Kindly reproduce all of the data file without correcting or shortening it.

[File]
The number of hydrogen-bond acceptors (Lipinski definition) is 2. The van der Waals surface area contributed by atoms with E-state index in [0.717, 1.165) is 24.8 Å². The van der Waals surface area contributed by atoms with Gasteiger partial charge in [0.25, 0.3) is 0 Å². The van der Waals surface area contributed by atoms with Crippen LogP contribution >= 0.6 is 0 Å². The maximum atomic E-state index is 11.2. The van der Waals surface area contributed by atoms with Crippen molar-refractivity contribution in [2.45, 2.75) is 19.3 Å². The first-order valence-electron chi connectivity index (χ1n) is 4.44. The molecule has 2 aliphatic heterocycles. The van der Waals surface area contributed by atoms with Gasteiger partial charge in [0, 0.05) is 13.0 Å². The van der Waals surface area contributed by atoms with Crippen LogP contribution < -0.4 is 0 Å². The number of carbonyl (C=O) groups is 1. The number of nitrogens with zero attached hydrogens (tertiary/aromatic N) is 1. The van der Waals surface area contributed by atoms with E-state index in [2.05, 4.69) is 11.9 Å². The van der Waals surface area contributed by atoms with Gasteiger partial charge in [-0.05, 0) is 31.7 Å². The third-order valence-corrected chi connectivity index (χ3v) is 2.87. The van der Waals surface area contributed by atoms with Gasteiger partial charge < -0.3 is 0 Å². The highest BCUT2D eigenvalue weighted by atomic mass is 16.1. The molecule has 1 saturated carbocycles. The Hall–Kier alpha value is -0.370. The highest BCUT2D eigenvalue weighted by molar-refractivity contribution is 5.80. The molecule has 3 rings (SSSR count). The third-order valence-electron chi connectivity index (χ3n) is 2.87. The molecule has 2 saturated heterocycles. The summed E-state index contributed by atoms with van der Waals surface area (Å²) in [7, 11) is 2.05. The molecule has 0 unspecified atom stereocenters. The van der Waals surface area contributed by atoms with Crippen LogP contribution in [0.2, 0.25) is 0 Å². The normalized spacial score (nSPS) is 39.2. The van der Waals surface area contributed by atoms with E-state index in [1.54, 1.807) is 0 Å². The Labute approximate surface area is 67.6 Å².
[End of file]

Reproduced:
The number of hydrogen-bond acceptors (Lipinski definition) is 2. The van der Waals surface area contributed by atoms with E-state index in [0.717, 1.165) is 24.8 Å². The van der Waals surface area contributed by atoms with Gasteiger partial charge in [0.25, 0.3) is 0 Å². The van der Waals surface area contributed by atoms with Crippen LogP contribution >= 0.6 is 0 Å². The maximum atomic E-state index is 11.2. The van der Waals surface area contributed by atoms with Crippen molar-refractivity contribution in [2.45, 2.75) is 19.3 Å². The first-order valence-electron chi connectivity index (χ1n) is 4.44. The molecule has 2 aliphatic heterocycles. The van der Waals surface area contributed by atoms with Gasteiger partial charge in [0, 0.05) is 13.0 Å². The van der Waals surface area contributed by atoms with Crippen LogP contribution < -0.4 is 0 Å². The number of carbonyl (C=O) groups is 1. The number of nitrogens with zero attached hydrogens (tertiary/aromatic N) is 1. The van der Waals surface area contributed by atoms with E-state index in [2.05, 4.69) is 11.9 Å². The van der Waals surface area contributed by atoms with Gasteiger partial charge in [-0.05, 0) is 31.7 Å². The third-order valence-corrected chi connectivity index (χ3v) is 2.87. The van der Waals surface area contributed by atoms with Gasteiger partial charge < -0.3 is 0 Å². The highest BCUT2D eigenvalue weighted by atomic mass is 16.1. The molecule has 1 saturated carbocycles. The Hall–Kier alpha value is -0.370. The highest BCUT2D eigenvalue weighted by molar-refractivity contribution is 5.80. The molecule has 3 rings (SSSR count). The third-order valence-electron chi connectivity index (χ3n) is 2.87. The molecule has 2 saturated heterocycles. The summed E-state index contributed by atoms with van der Waals surface area (Å²) in [7, 11) is 2.05. The molecule has 0 unspecified atom stereocenters. The van der Waals surface area contributed by atoms with Crippen LogP contribution in [0.2, 0.25) is 0 Å². The normalized spacial score (nSPS) is 39.2. The van der Waals surface area contributed by atoms with E-state index in [1.54, 1.807) is 0 Å². The Labute approximate surface area is 67.6 Å².